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Desserts and the Desert

Jaisalmer, India


The bus to Jaisalmer was far better than the last one. We managed to avoid another display of my digestive pyrotechnics thanks to a chair seat, rather than a sleeper compartment.

When the bus arrived we were met at the stop before ours by a man from the hotel we were booked into. He told us that at the next stop there would be many hotel touts, and that we should stick to him. When we got off at the next stop we saw that he was right. Another couple who were moving from the same hotel as us, to the same hotel was met by four touts who all knew his name, claiming to be from the hotel he was being referred to! I was asked to explain to them that we were from the same hotel, and that they should come with the man who had met us. Tricky people these touts.

We went for a wander around the city after settling in with an awesome cup of chai. Jaisalmer is a small place, and fairly touristy, but very laid back as the tourists never stay long. Leatherworking seems to be the specialty here, and there are some lovely leather bags. Glen and I eventually picked up a satchel each for around NZ$10. We've also started to get a bit more adventurous with our food. We've played it safe for much of the trip, but stuck to curries (veg of course) which have been cooked for so long that it's a lot harder to get sick. While we're still too scared to try street food like pakora and samosa, we've started sampling the sweet stalls.

We made friends with a man in a tailor shop, who was offering decent prices. It's funny here; when you browse a shop they make you sit down and literally start throwing things at you to look at. And I mean piles and piles of clothes. It's a bit overwhelming, but I guess this is their ploy. After a couple of chai with him and a browse around, we ended up buying a couple of things each - I got some aladin type pants for travelling (Ingrid, you would LOVE these), and glen got some pants and a shirt to keep cool in the heat. He insisted that we stay for one more chai, and we had a chat about our lives. He was so lovely, giving me a free scarf that I was interested in, because it was his last and he didn't have the colour I wanted. He made us promise to go back for another chai before were to leave.

The next day we headed out on a camel safari into the Thar desert. We were taken by car 40km out of Jaisalmer, where we met our camel drivers, Dalpat and Leelo. The camels here are huge! Their back is about 1 1/4 times our height, so riding on them is quite an experience.

We trekked a couple of hours before stopping to cook lunch on a basic campfire (chai first of course). They showed us how to make chai, chapathi and curry. Very tasty. Afterwards, we had a quick nap, then back off on the safari. We camped that night in the great dunes, behind a bush to block the wind. We sat up drinking chai and talking around the camp fire, and they sang us some camfire songs (C-A-M-P-F-I-R-E S-O-N-G songs, aye Lana).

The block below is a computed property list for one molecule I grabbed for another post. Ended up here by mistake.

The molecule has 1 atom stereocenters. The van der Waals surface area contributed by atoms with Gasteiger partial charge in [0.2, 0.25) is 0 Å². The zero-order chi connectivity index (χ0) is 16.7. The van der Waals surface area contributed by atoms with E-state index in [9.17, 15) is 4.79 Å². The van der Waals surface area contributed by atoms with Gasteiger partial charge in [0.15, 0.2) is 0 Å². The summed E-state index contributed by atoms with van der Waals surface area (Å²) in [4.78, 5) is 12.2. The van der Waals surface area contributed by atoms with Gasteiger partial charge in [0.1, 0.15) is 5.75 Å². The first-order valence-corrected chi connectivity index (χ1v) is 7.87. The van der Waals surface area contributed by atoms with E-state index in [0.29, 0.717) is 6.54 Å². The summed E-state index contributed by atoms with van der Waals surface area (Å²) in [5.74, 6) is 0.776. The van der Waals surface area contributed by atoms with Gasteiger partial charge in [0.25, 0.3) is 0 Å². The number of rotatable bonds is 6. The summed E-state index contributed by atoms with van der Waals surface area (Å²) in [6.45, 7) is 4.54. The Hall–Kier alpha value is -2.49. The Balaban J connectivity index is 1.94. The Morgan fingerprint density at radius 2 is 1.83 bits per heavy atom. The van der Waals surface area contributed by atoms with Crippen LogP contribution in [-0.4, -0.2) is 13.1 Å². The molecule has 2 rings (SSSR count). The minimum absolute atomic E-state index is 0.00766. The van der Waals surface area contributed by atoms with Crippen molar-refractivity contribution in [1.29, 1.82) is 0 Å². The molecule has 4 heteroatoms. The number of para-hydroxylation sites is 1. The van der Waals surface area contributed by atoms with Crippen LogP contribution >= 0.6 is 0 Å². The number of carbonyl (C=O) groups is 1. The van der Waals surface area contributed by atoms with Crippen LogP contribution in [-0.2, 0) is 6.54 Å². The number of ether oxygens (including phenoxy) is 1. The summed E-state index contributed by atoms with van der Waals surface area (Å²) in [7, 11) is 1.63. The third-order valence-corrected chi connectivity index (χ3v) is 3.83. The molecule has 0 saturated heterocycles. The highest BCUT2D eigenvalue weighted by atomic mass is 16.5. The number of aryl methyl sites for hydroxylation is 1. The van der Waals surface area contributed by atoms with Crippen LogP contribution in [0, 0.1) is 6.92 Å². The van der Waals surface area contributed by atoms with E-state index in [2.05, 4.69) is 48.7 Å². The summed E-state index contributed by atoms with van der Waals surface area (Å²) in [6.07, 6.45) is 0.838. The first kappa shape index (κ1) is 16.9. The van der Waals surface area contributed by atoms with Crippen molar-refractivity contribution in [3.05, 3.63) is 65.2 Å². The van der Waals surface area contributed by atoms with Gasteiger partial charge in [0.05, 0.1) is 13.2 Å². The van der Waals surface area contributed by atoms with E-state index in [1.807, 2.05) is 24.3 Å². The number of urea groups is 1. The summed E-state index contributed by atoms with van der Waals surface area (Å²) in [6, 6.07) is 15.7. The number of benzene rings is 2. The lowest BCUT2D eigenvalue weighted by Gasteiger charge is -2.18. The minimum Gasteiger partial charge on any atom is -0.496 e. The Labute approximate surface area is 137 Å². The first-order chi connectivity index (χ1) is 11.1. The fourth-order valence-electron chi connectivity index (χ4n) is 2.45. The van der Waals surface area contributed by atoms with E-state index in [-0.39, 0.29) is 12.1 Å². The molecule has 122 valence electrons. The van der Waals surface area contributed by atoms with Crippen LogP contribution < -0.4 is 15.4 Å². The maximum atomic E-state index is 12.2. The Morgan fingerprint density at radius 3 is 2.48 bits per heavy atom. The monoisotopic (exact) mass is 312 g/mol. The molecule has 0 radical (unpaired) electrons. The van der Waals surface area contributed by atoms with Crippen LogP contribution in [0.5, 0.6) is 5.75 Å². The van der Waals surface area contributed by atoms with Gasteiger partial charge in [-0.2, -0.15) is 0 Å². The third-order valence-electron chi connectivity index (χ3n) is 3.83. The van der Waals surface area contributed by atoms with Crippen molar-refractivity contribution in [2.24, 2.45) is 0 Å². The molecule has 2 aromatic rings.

The camel drivers are desert people; they live in one of the villiages scattered around the desert, living in mud huts. Their families were farming people, but there has been no rain in these parts for three years. We had talked to a boy in the city who was working at the restaurant we ate at, whose family was in the same position. They sent him to the city to work and make money to send back home.

Out in the desert you could see that this was true. The ground was baked solid like clay in parts, and in others it was cracked like mosaic tiles. The trees have all been trimmed short by animals who cannot find any grass to graze.

After a freezing night on the sand we started out in the morning to head home. Up on the camels it was even colder, as we caught the icy wind. In these parts, the day does not start to heat up until midday, so we were frozen solid by the time we stopped for lunch. Once back in Jaisalmer we were craving a hot shower, but found there was no hot water. So cold bucket showers it was. Still, it was good to get all that sand out of my hair.

Before leaving Jaisalmer the next day, we went to see our friend the tailor one last time, as we had promised. He came back with chai and various family members for us to meet. So sweet. He's made us promise that we'll come back next time we're in India, and that I'll bring my husband (yet to be), and Glen will bring his wife. Very cute. We expressed our doubts about our respective marital statuses in 5 years time.

I will fill you all in on Pushkar in a day or two, once we've really got a feel for it. Needless to say, we love it. As we go along our trip we keep declaring each new place our new favourite. India just keeps surprising us!

Sorry about the lack of photos. We've taken hundreds. It's just hard to find a fast internet connection here. As soon as we do, we'll post some for you all.


xo

Margaret

permalink written by  Capto on January 10, 2010 from Jaisalmer, India
from the travel blog: Two months in Limbo
tagged CamelSafariJaisalmer

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So jealous, I want you to make me chai over a campfire when you get back. And when I get back for that matter. Will be my next trip for sure, sounds amazing. Ah,it has snowed in Provence,which NEVER happens, and I am surrounded by ice as they don't bother putting salt down. Ah, France.

permalink written by  Lucy on January 11, 2010

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